It’s June 21. We’re trying to do the PledgeMusic campaign, and everybody who does this campaign gets to download it on June 1. And then on June 21 it will go live on all other digital sites: Spotify, iTunes and so on.
You used to put out your new songs for streaming and upload them on Youtube. Will it change with the release of the new album?
By putting some of the new music on Youtube we let our fans know that we are still here, that we are still creating stuff. For example, we put out this song, titled ‘So Alone’, that’s a little bit of a downer kind of tune, because we thought: “Well, this song doesn’t really fit the vibe of the new record.” It’s not really coming from the place of strength and that’s what we really wanted this album to be.
The new track ‘Rise’ sounds optimistic and tells about overcoming obstacles in life. Is the mood on the whole upcoming album generally so vital and optimistic?
Pretty much, with maybe an exception of two songs. It’s about strength and not defeat. Some of it is desperate but not defeated. There’s no sense of defeat on this album.
The change of the message in your music must be a reflection of what has happened in your life over the past 5 years. Have you changed as a person since the first album came out?
I think so. I think I’ve gotten a bit more macro-perspective on my life. I lost some things throughout the last couple of years and basically just gained a bigger appreciation for life itself and for the struggle. It’s a wiser album. When you cut up the things that seem overwhelming and step back, you think: you’re all ok, you’ll live another day. It comes from knowing that things are going to be alright.
You wrote in your blog that you create music in the first place for yourself and then, for those who will be touched by it. Besides your own opinion about the new song you’ve written, whose feedback is the most important for you? Is there someone you can’t wait to play your new tune for?
Let me see. Lucas Banker, who is one of my best friends and who was a producer on “Love Is Gone”. He’s also like a songwriting partner, he helped me co-write ‘Rise’. He’s probably the person I communicate with the most. Every demo I made I just sent to him to see his immediate reaction.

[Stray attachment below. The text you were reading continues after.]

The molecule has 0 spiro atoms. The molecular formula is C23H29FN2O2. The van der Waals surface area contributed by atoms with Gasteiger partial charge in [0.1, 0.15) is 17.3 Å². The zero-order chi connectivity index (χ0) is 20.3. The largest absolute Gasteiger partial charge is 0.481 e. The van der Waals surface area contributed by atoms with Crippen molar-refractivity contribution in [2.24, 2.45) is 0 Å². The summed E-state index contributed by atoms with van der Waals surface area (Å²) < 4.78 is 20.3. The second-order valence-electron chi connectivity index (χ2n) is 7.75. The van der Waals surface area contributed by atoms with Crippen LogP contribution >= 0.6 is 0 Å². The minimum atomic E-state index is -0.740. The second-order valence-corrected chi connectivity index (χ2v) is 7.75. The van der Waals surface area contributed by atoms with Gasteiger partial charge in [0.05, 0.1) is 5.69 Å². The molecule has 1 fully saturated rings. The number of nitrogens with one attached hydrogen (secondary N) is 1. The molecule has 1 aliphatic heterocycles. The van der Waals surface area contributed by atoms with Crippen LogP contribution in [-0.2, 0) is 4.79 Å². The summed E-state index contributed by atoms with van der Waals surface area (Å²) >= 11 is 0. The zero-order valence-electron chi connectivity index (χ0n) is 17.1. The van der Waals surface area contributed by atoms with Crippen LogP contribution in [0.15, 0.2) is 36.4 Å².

Metal Hammer calls you “a mysterious frontman”. Why is that? Do people consider you mysterious?
I don’t know… I think sometimes it’s just people’s first impression. Some people told me that I’m intense, and some people tell me I talk too much – that seems to be the opposite of mysterious. It’s hard to see yourself through other people’s eyes.
In the song ‘Rise’ there are lines: “I”ve so many places I have to go”. Even though it’s not about a particular country or city, could you name some places you’ve never been to but would really like to visit?
Well, I know we have many fans in Poland and the U.K. We’ve been to Scandinavia but we’ve never been to Eastern Europe, so I’d like to go there and see how we’re received. I’d also like to go to South America, I heard there are many rock fans there, too.
A couple of years ago you wrote “The purpose of life is to do good. Not feel good.” What did you mean?
It’s a response to people who are always after doing what feels good, not thinking about the consequences of their actions. And the way I see it is, what you do for other people in your life, for the fans, and for the world at large is more important than how good you feel. People should really base their life on doing good things and not just feeling good, ’cause feeling good is a sort of a selfish thing.
To round off our chat, do you have a favorite famous quote that always comes to your mind when thing aren’t going well and you’re thinking of giving the band or music up?
I have a slight obsession with time so I always say: “Time takes care of everything”. It’s true: whether it’s a good thing or a bad thing, or whether it’s getting to a place you want to go or ending a troublesome length of time, time does take care of everything in our lives. Even us (laughs). Don’t get too excited over great things but also don’t get too down over bad things, ’cause it’s all temporary.
Photo by Filip Milicevic